Mogwai’s Top 10

Mogwai’s Top10

Mogwai has established itself as one of the most important and influential underground bands of the past quarter century. In addition to the critical and commercial success of Mogwai’s many studio albums, the band has not only had its music featured in dozens of iconic films, but has also scored several high-profile productions—including Mark Cousins’s acclaimed documentary Atomic: Living in Dread and Promise, whose music Mogwai reworked for the band’s new album, Atomic. Here are the band members’ picks, in no particular order.

Jul 13, 2016
  • 1

    Guillermo del Toro


    A classic and unique take on the vampire legend. A beautiful-looking film, as you would expect from Guillermo del Toro, with some great acting performances. A really underrated film. —Martin Bulloch

  • 2

    D. A. Pennebaker

    Dont Look Back

    I think this Dylan documentary offers an absolutely fascinating insight into a genius at the peak of his powers. The filmmakers are so integrated with the touring party that you become totally immersed in the events. Wonderful. —Stuart Braithwaite

  • 3

    René Laloux

    Fantastic Planet

    A completely different style of animation than I’d ever seen before. A story about oppression and coexistence but told in an unusual way that really gets the point across. The soundtrack is of its time, but it works well too. —Barry Burns

  • 4

    Steve McQueen


    Steve McQueen's disturbing account of man's brutality and purity is, at times, extremely hard to watch. —MB

  • 5

    Robert Aldrich

    Kiss Me Deadly

    One of many great films noirs in the collection. There are a few things that make this movie unique, including a MacGuffin that introduces an unexpected element of science fiction into a hard-boiled detective story, and Ralph Meeker's great portrayal of private eye Mike Hammer (best name ever). Even by film noir antihero standards, the guy is a monster. —Dominic Aitchison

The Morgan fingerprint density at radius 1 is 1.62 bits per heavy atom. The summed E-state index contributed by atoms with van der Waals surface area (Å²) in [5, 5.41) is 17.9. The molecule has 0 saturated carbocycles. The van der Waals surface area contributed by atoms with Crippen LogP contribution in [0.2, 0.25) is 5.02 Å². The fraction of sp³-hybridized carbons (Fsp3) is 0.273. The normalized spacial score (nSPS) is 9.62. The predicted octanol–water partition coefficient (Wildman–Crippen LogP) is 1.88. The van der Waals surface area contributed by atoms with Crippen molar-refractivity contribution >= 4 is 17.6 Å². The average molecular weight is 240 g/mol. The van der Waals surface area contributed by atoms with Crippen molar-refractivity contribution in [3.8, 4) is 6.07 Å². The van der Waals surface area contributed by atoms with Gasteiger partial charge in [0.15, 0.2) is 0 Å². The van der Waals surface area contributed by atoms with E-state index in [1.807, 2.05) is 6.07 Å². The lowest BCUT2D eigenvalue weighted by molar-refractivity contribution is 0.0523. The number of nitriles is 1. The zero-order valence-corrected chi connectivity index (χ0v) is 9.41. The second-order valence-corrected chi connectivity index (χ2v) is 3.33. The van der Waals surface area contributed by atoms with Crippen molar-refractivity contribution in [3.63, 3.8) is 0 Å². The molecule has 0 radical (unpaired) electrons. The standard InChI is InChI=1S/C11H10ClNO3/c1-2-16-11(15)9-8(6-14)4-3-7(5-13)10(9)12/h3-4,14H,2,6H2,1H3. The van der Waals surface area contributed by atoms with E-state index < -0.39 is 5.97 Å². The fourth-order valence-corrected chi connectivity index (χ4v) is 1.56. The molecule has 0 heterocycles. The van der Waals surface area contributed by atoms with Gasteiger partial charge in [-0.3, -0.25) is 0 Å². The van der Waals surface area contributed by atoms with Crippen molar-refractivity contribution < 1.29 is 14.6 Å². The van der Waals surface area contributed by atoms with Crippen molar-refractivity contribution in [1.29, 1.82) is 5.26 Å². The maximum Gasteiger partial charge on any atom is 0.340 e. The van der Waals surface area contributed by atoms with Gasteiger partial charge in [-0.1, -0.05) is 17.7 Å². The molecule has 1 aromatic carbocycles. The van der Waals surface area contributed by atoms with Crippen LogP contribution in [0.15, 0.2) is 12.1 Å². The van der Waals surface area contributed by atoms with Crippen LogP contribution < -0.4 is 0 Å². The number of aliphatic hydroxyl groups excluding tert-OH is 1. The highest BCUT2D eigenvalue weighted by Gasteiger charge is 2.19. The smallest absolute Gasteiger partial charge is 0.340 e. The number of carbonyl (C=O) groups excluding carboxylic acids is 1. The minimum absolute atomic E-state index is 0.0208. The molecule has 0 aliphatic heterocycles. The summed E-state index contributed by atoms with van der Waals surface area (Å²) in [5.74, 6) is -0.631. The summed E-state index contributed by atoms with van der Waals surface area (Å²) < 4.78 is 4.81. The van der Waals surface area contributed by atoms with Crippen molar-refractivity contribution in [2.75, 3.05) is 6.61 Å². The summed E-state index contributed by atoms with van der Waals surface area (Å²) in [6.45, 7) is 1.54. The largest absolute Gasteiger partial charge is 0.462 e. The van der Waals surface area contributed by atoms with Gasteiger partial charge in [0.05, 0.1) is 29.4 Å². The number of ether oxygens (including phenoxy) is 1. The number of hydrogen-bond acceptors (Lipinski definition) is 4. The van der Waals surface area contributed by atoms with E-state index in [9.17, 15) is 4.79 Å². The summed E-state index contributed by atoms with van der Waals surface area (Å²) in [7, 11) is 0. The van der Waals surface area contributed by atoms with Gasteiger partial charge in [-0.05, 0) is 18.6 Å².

• 6

    Charles Laughton

    The Night of the Hunter

    I absolutely love this film. Robert Mitchum is incredible as a serial killer roving about in the guise of a preacher. It's the only film Charles Laughton directed, which, on the evidence of this film, is a real shame, as he seemed to have a real flair for it. There are a lot of great performances, and you can't help but wonder if Laughton’s vast experience as an actor helped him get the best out of his cast. —DA

  • 7

    Paul Verhoeven


    I can only thank the irresponsible video store worker who rented this film out to my little cousin and me when we were about thirteen (it was issued an 18 certificate in the UK). The uncut, brutal attack on Murphy and his unfolding semiconscious robot revenge stick with you for life. The ultraviolence is almost funny in parts, because Verhoeven manages these over-the-top scenes so expertly. And if you haven’t tried to down a whole can of Coke and burp “twenty seconds to comply!” then you haven’t been to my high school, pal. —BB

  • 8

    Roman Polanski

    Rosemary’s Baby

    One of the greatest horror films ever made. A truly iconic film that works on a lot of different levels. —SB

  • 9

    Akira Kurosawa

    Throne of Blood

    Deciding which Akira Kurosawa film to choose for this list was extremely difficult, as he made so many tremendous films. Rashomon, Seven Samurai, and Yojimbo are all amazing, but I love this version of Macbeth. During the final scene, Kurosawa had trained archers fire real arrows at Toshiro Mifune. Brilliant. —MB

  • 10

    Martin Rosen

    Watership Down

    The first film I can remember ever seeing. Apparently, my parents took me to the cinema two days in a row because I stood on the chair crying, trying to sing “Bright Eyes”—to their amusement. Aside from that, it’s a great, sad story of progress, destruction, and rebuilding, with some hallucinatory visions and tremendous voice acting. Very affecting and rewatchable. —BB